Have a genuine concern for Jewish people. Jesus was genuinely concerned for Jewry. “But when he saw the multitudes, he was moved with compassion on them, because they were faint, and were scattered abroad, as sheep having no shepherd” (Mt. 9:36). When He prayed from the cross, “Father forgive them,” He most certainly knew that the vast majority of those for whom He prayed would never ask for forgiveness. Nonetheless, this did not alter His heart compulsion to to love them still. Paul, who suffered intensely at the hands of some of his own people, suffered even more acutely over his desire to see Israel saved. “… I have great heaviness and continual sorrow in my heart [for Israel]” (Rom. 9:2). He was aware of the fact that most of those over whom he agonized would not believe his message. Still he burned with a passion to see his brethren after the flesh reconciled to God, and was willing to do whatever he could to stand by them with a winsome witness. You see, there is a sense in which attitude is everything when you are dealing with Jewish people. It cannot be forced or feigned. Jews are perceptive and can detect fawning shallowness very quickly. Ours must be an attitude which reflects a genuine, consistent desire to “love them to life”.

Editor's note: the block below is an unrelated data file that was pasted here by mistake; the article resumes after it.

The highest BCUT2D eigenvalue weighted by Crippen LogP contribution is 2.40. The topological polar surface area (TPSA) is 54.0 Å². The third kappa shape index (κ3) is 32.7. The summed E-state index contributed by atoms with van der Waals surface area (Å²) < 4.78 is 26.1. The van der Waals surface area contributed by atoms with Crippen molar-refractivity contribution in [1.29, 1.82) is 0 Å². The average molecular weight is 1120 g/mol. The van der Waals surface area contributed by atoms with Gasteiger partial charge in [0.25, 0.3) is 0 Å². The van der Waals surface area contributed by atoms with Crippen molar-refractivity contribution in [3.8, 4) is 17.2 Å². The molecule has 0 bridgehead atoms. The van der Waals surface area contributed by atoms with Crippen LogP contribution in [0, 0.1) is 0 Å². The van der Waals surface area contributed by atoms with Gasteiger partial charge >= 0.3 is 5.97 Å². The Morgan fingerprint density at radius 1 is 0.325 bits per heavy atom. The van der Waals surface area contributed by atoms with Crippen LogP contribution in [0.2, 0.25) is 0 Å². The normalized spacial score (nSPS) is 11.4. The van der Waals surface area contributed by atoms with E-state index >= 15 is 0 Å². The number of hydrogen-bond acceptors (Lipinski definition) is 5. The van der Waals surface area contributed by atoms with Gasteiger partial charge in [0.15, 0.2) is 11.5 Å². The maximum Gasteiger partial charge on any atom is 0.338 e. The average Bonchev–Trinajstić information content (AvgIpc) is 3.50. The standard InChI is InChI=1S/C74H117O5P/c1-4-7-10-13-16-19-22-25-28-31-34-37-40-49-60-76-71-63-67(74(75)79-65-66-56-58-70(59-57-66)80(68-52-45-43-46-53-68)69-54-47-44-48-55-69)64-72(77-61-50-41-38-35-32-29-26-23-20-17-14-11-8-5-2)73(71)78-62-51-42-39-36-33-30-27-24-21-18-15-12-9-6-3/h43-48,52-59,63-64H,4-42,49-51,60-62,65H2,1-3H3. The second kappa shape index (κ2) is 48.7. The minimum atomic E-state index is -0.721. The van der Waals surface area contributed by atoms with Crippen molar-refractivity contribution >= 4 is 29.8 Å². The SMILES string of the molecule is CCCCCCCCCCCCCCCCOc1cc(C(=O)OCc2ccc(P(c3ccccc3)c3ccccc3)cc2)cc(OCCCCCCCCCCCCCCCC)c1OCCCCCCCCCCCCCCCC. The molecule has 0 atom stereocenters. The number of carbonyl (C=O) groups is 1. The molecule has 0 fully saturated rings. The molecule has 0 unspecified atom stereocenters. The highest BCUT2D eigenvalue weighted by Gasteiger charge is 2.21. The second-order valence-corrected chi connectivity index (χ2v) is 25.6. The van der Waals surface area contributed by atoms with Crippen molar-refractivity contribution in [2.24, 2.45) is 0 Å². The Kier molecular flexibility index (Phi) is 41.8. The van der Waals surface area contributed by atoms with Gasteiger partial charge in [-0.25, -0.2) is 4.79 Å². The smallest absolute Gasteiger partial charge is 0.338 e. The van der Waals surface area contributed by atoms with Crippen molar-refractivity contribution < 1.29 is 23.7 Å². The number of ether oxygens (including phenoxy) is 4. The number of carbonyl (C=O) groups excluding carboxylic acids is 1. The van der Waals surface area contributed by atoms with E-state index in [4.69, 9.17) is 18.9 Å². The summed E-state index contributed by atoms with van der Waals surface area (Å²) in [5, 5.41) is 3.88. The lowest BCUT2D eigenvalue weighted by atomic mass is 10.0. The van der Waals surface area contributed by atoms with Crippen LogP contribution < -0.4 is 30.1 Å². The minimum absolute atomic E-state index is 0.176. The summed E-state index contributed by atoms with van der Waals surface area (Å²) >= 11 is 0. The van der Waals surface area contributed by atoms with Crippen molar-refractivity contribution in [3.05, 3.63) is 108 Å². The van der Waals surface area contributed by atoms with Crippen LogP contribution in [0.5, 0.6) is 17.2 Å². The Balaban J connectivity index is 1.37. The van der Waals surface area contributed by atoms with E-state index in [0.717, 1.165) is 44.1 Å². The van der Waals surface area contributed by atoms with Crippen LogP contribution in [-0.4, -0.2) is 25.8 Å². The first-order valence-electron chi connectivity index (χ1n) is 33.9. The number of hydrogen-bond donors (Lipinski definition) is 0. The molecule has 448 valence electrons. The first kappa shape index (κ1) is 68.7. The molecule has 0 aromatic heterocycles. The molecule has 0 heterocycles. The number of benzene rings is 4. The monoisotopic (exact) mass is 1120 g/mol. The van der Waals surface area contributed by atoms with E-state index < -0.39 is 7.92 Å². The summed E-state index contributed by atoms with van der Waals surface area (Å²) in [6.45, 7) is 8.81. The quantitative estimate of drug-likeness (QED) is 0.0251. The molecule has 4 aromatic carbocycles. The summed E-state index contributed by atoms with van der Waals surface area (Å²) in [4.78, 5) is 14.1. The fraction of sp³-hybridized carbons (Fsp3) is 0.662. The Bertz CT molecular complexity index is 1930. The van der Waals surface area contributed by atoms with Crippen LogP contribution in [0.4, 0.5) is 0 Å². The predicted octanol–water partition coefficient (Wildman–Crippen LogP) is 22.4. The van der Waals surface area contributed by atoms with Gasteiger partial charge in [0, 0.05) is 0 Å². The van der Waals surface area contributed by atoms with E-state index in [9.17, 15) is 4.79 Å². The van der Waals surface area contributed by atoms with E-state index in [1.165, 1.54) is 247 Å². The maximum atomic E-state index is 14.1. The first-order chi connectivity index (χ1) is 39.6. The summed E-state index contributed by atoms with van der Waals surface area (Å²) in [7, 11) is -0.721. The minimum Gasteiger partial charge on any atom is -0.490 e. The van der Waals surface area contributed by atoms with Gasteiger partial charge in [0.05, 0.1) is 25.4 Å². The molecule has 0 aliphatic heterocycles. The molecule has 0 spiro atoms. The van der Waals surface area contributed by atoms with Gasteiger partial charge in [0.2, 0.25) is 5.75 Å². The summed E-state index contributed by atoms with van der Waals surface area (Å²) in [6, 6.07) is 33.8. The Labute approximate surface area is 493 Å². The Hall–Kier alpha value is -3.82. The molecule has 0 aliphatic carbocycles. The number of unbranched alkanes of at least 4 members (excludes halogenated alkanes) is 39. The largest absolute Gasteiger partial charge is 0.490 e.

Pray for an opportunity to lovingly, tactfully and biblically share your faith with Jewish people. Perhaps our most serious transgression against our Jewish friends and neighbors is that of living and working beside them day in and day out without once giving them a word for our Savior. After all, He commands us to do so. Beyond this, we are spiritual ingrates if we accept what God has brought to us through the Jewish people and in return deprive them of the message that has given us eternal life.
This is not traditional proselytizing; it is biblical evangelizing!